Though we don’t travel with the goal of shopping—in fact, we travel in part to escape our consumer society—we’re not completely immune from wanting to buy a few things on the road. By using common sense, once in a while we can do a little shopping without taking up needed storage space or spending much.
Food, being consumable, is a great on-the-road purchase. Stocking up on frozen entrees at Wal-Mart may be cheap and convenient, but it’s not as healthy or tasty as buying fresh produce and other groceries along the way. Even at home we tend to buy most of our produce at a year-round market featuring locally grown items; when we travel, we try to find farmer’s markets and other local food sources. We have bought maple sugar, elderberry jam, blueberry syrup, and much more as souvenirs. Harvest Hosts allow RVer members to stay on their property free or in combination with buying wine or other products they produce. We have yet to try that option, but it sounds like a great idea.
We had only one bad experience with buying farmer’s market foods, and it was all too instructive. Returning to the States from Canada, we saw a market just a few miles from the border. We bought delicious corn, fruit, and other things, and stuffed the refrigerator. And then we crossed the border and went through inspections. The Canadian inspectors gave us no trouble, but those in the U.S. treated us almost like ecoterrorists, lecturing us about not bringing possibly infected food into the country. Worse, they confiscated all the food. We should have known better—we live in California, where even crossing the state line involves being inspected for plant pests! For some reason we had not expected the political barrier between Canada and the U.S. to be vulnerable to infections. The dollar loss was not great, but we really missed eating the delicious food, felt stupid, and suspected that we had provided the inspectors with a picnic.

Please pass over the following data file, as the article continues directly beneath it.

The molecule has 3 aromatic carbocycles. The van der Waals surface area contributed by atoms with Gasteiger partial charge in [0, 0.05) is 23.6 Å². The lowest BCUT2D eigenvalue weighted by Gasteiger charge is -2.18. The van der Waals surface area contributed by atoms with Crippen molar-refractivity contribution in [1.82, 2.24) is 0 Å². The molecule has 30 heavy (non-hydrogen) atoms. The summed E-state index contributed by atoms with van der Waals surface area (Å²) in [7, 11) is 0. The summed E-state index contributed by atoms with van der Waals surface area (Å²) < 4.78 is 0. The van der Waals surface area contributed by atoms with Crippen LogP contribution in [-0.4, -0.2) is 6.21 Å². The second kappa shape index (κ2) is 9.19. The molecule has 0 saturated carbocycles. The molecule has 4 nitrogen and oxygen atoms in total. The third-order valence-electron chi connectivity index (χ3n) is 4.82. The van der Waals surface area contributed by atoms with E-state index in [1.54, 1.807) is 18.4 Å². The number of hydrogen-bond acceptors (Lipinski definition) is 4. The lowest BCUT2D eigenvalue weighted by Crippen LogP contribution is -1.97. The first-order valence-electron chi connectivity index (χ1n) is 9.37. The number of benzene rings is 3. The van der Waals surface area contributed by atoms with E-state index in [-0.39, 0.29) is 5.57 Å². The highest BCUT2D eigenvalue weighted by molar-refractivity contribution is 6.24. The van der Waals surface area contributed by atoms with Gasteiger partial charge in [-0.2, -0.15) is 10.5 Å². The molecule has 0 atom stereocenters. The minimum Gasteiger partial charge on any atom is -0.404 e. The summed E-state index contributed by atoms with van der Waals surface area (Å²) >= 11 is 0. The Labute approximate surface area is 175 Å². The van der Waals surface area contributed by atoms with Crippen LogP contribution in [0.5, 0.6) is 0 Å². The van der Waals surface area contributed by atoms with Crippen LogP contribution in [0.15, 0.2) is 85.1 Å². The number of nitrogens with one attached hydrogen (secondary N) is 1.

Another trip to Canada turned out better. The weather was colder than I’d expected, so I bought a lovely, fleecy sweatshirt. It’s bulky, but often bulky is good. I wear it often. Clothing in general can be a good thing to buy on the road if it’s actually needed. If it’s not, then extra clothes can take up too much space.
Souvenirs don’t usually tempt us much, but there are exceptions, and seeing those we have are pleasant reminders of our travels. The little corn-husk fiddler doll from the Blue Ridge, the posters from the Navajo National Monument and other sites, a few small geodes, and other small souvenirs bring back good memories. If we ever find something irresistible to buy and don’t have space for it, there is a last-ditch method: we can have stuff mailed to our home post office box. So far we have managed to squeeze everything in and avoid shipping charges.
Window-shopping can be enjoyable and costs nothing. When we went to Monument Valley I looked at some interesting pottery at Goulding’s gift shop, but paid nothing.
|So much more than a gift shop! Goulding's at Monument Valley|
During many years as an environmentalist, I have been enthusiastically shopping at second-hand shops, even furnishing a series of homes with used furniture. So, on the road I also look around any thrift shops for second-hand items I can use. Luckily, these can often be found near Laundromats, which we need every week or so. While the laundry spins, I can indulge in that shopping. No furniture, of course—at least, not yet!—but sometimes I can find something small.
I have a huge collection of book marks, mostly from art museums. These take up virtually no space, cost very little, and make great souvenirs. I use them at home for the obvious use, and enjoy remembering various art exhibits and museums. Sometimes I have arranged some under a sheet of glass on a table. Post cards, too, are a tiny and cheap purchase. We post some of them on the walls of the Winnebago View, send a few to friends, bring some home to add to photo albums along with our own photos of travel.
National and state parks visitor centers are our favorite source of must-have souvenirs. There is a little dreck, mainly aimed at children or their grandparents, but in general these centers are well stocked with books for all ages about the local park, posters, and other items that may not be available elsewhere. Not only do these help us recall the area, but the money benefits the parks. In this time of budget-cutting and opposition to the parks, that trumps everything. (We also are members of the National Parks Conservation Association. We scarcely notice our small monthly contribution, and like to think we are doing a little to help maintain these wonderful places. (It also assuages any guilt we feel for saving lots of money with our Golden Age passes.)
Text copyright © 2017 by Carol Stone; photos copyright © 2017 by Thane Puissegur